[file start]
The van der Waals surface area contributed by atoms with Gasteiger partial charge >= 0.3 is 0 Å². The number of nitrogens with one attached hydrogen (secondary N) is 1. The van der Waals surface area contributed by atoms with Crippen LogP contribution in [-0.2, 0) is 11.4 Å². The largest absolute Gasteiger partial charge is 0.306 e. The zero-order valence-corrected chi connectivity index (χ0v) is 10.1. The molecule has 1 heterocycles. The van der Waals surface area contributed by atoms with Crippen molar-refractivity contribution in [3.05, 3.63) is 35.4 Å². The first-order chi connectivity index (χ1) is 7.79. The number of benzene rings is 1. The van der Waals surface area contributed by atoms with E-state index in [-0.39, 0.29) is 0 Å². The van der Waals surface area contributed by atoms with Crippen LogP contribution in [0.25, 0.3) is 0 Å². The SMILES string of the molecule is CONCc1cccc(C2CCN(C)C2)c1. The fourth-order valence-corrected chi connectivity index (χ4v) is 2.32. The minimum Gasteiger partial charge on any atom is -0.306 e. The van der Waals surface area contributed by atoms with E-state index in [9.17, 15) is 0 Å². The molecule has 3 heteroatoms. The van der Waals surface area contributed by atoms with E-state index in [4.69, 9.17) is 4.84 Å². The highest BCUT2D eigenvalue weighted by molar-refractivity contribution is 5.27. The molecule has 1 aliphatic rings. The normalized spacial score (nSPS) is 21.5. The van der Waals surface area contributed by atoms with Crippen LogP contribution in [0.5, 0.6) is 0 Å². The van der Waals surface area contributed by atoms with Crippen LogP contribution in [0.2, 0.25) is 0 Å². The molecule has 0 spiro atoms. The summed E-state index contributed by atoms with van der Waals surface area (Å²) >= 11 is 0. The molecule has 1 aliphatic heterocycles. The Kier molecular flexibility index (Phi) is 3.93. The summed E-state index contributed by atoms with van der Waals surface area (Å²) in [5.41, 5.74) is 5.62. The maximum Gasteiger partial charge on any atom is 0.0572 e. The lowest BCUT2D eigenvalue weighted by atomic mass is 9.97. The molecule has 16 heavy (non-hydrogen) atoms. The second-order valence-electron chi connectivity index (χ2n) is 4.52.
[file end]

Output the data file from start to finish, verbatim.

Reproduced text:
The van der Waals surface area contributed by atoms with Gasteiger partial charge >= 0.3 is 0 Å². The number of nitrogens with one attached hydrogen (secondary N) is 1. The van der Waals surface area contributed by atoms with Crippen LogP contribution in [-0.2, 0) is 11.4 Å². The largest absolute Gasteiger partial charge is 0.306 e. The zero-order valence-corrected chi connectivity index (χ0v) is 10.1. The molecule has 1 heterocycles. The van der Waals surface area contributed by atoms with Crippen molar-refractivity contribution in [3.05, 3.63) is 35.4 Å². The first-order chi connectivity index (χ1) is 7.79. The number of benzene rings is 1. The van der Waals surface area contributed by atoms with E-state index in [-0.39, 0.29) is 0 Å². The van der Waals surface area contributed by atoms with Crippen LogP contribution in [0.25, 0.3) is 0 Å². The SMILES string of the molecule is CONCc1cccc(C2CCN(C)C2)c1. The fourth-order valence-corrected chi connectivity index (χ4v) is 2.32. The minimum Gasteiger partial charge on any atom is -0.306 e. The van der Waals surface area contributed by atoms with E-state index in [9.17, 15) is 0 Å². The molecule has 3 heteroatoms. The van der Waals surface area contributed by atoms with E-state index in [4.69, 9.17) is 4.84 Å². The highest BCUT2D eigenvalue weighted by molar-refractivity contribution is 5.27. The molecule has 1 aliphatic rings. The normalized spacial score (nSPS) is 21.5. The van der Waals surface area contributed by atoms with Crippen LogP contribution in [0.5, 0.6) is 0 Å². The van der Waals surface area contributed by atoms with Crippen LogP contribution in [0.2, 0.25) is 0 Å². The molecule has 0 spiro atoms. The summed E-state index contributed by atoms with van der Waals surface area (Å²) >= 11 is 0. The molecule has 1 aliphatic heterocycles. The Kier molecular flexibility index (Phi) is 3.93. The summed E-state index contributed by atoms with van der Waals surface area (Å²) in [5.41, 5.74) is 5.62. The maximum Gasteiger partial charge on any atom is 0.0572 e. The lowest BCUT2D eigenvalue weighted by atomic mass is 9.97. The molecule has 16 heavy (non-hydrogen) atoms. The second-order valence-electron chi connectivity index (χ2n) is 4.52.